Scotland’s General Registry Office was established in 1855 whilst Ireland’s General Registry Office wasn’t established until 1864 (non-Catholic marriages from 1845).Parish records may be available for those family historians wishing to go further back than 1837 (or 1855 in Scotland).

During the 16th Century, Churches in England, Wales and Scotland were required to maintain parish records of baptisms, marriages and burials. Please note that these were Church records and many events went unrecorded (particularly in Scotland where the keeping of parish registers was particularly unpopular).

Census Records – from 1841

Censuses have been carried out in the UK every ten years since 1801, apart from in 1941. From 1841 onwards, all UK Censuses have recorded personal information and are an invaluable source of information to family historians.

Not all census records survive. During World War II, the 1931 census returns for England and Wales were destroyed in a fire. In 1922, the majority of Irish Census records were also destroyed in a fire.

The 1939 National Register

Although the 1931 census was destroyed, and the 1941 census never took place, a 1939 register was taken of 41 million people. This register was taken to enable the distribution of identity cards, ration books etc. As no existing censuses now exist between 1921 and 1951, this register is of great historical value.

Probate records

The Principal Probate Registry was established in 1858. It keeps copies of wills and letters of administration in England and Wales. Quite apart from being of great interest, wills provide the same details as a death certificate.



These are only some of the most popular types of records available to family historians. However, there are many, many more; electoral rolls, newspaper archives, court records – the list is endless. Often, the records that you research will only apply to a relatively small section of the population, such as passenger lists or even employment records.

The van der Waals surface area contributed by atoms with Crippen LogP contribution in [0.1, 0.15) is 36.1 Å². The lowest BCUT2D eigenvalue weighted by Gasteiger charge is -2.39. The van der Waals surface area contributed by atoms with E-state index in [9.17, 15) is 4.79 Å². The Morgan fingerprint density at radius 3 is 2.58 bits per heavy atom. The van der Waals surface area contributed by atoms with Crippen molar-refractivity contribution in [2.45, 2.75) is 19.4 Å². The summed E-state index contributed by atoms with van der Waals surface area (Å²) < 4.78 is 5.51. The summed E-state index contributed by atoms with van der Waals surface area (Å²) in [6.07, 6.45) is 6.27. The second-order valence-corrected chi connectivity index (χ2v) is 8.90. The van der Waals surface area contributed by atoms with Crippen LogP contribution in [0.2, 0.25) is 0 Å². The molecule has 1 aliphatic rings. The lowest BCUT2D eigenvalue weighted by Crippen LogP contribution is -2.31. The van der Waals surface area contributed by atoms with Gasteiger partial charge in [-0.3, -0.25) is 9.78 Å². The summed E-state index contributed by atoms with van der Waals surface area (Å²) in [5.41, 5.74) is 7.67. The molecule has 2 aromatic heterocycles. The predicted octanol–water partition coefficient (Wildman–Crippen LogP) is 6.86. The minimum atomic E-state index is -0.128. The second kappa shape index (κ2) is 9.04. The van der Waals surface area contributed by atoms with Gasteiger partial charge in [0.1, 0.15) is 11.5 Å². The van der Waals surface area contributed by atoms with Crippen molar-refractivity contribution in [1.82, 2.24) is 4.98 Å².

Family history – “Why is it so popular?”

So you have caught the family history bug. Congratulations! – you are in good company. Within the last 50 years, there has been an explosion of interest in genealogy. So why is it so popular? Ask ten individual genealogists and you will be given ten different reasons why they are hooked. However, its popularity can at least be partly attributed to the perfect ‘marriage’ of Interest (in family history) and Opportunity (to research it).

Growth of interest in our past

There seems to be an increased desire to learn about social history. The history of wars and governments is dominated by the great and good, whereas, social history is something that all our ancestors had a stake in. Humble origins are now a source of pride rather than dismay (although everyone loves to find a family link to a long lost aristocrat!).

Increased mobility has also played a role. As families move around the world more freely, there is often an increased yearning to discover lost family roots.

Growth of opportunity to research our past

“Property, continuity, name and record”[1]

The genealogist, Anthony Wagner[1], put down four markers: “property, continuity, name and record”. These factors would influence our ability to research our family history. His reasoning was: property ownership produces paperwork; continuity (of location or occupation) is more traceable; a rare name is also easier to track down.

With regard to ‘record’, there is an abundance of records now generally available – particularly for those of English and Welsh descent. Many people can make a reasonable attempt at researching their family history or consider pursuing a career as a Genealogist.

Many (and it’s increasing all the time) of these records are now available online for a modest (sometimes no) fee. There has never been a greater opportunity to research your family history…

Sources:

[1] Anthony Wagner, English Genealogy 1972 ed., p. 411